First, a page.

Serenity now at Black Butte Ranch

Everyone has his favorite Seinfeld episodes. Whether it be the "No Soup For You" episode or the "Marine Biologist" show or even the "Hamptons." Well, you remember ... shrinkage.

There are many and we can go on and on, but after spending time in central
Oregon at Black Butte Ranch, all I could think about was "Serenity Now."

It's when George's father Frank Costanza shouts out serenity now every time his
blood pressure rises.

Although I have had my bouts with slightly elevated blood pressure recently, my
time in Oregon was just what the doctor ordered.

It's hard not to stop the car from the Redmond Airport just to take in the
magnificent scenery of the Cascade Mountains, including the Three Sisters and
Mt. Hood. I didn't and I have the pictures to prove it.

From the moment you reach the resort community, you're greeted with a calming
of life. Sounds of the wind whistling through the Ponderosa Pines, and guess
what, no horns blaring or the busy hustle-bustle of the big city.

This is pure relaxation at its best.

Standing on the 11th tee box of the Big Meadow Golf Course, I said to my
playing partner, "Dave, do you hear that?" His answer was no, as he looked at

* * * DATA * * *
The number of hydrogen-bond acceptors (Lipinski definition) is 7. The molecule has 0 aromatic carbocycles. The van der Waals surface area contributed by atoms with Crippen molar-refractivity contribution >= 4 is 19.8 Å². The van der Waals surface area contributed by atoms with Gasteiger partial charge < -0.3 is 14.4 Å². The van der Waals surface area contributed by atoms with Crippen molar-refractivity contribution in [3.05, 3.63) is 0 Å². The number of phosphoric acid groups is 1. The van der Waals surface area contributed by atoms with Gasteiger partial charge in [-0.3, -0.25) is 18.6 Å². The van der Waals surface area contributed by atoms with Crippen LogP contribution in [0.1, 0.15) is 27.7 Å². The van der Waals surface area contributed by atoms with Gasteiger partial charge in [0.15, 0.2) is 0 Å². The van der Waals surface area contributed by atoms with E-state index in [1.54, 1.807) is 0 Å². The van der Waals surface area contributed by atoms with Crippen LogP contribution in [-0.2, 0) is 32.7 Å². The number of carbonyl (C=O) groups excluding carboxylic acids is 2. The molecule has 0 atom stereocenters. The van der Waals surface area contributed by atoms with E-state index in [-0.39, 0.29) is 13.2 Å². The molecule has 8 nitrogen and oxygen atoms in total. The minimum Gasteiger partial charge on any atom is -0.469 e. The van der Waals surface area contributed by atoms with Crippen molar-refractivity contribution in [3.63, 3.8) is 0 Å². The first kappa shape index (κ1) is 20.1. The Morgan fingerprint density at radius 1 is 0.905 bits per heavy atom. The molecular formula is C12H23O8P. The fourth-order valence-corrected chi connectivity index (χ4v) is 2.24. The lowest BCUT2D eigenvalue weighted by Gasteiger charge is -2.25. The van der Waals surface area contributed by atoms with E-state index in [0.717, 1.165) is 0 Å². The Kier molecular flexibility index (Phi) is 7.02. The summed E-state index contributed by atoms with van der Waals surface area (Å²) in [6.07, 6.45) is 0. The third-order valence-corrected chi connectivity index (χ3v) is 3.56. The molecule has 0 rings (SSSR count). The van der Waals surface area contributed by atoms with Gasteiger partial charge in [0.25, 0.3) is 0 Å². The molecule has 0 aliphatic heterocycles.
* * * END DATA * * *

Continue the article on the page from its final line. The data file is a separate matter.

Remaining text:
me quizzically. I said, "That's right," because all we heard were birds singing
and the deer rustling in the woods.

Black Butte Ranch is just that ... and a whole lot more.

Golf was the main focus of this excursion and BBR did not disappoint.

The original course at the resort, Big Meadow, opened over 40 years ago and was
designed by Robert Muir Graves. Just recently, Damian Pascuzzo and his design
team came in and renovated much of the course, stretching it to over 7,000

Tree-lined fairways still adorn the course, but the venue is now more defined,
with its flashy bunkers, elevation changes and stellar views, especially on the
14th with a amazing view of Three Fingered Jack in the distance.

However, all the attention recently has been awarded to the freshly completed
redesign of the Glaze Meadow Golf Course. And rightfully so.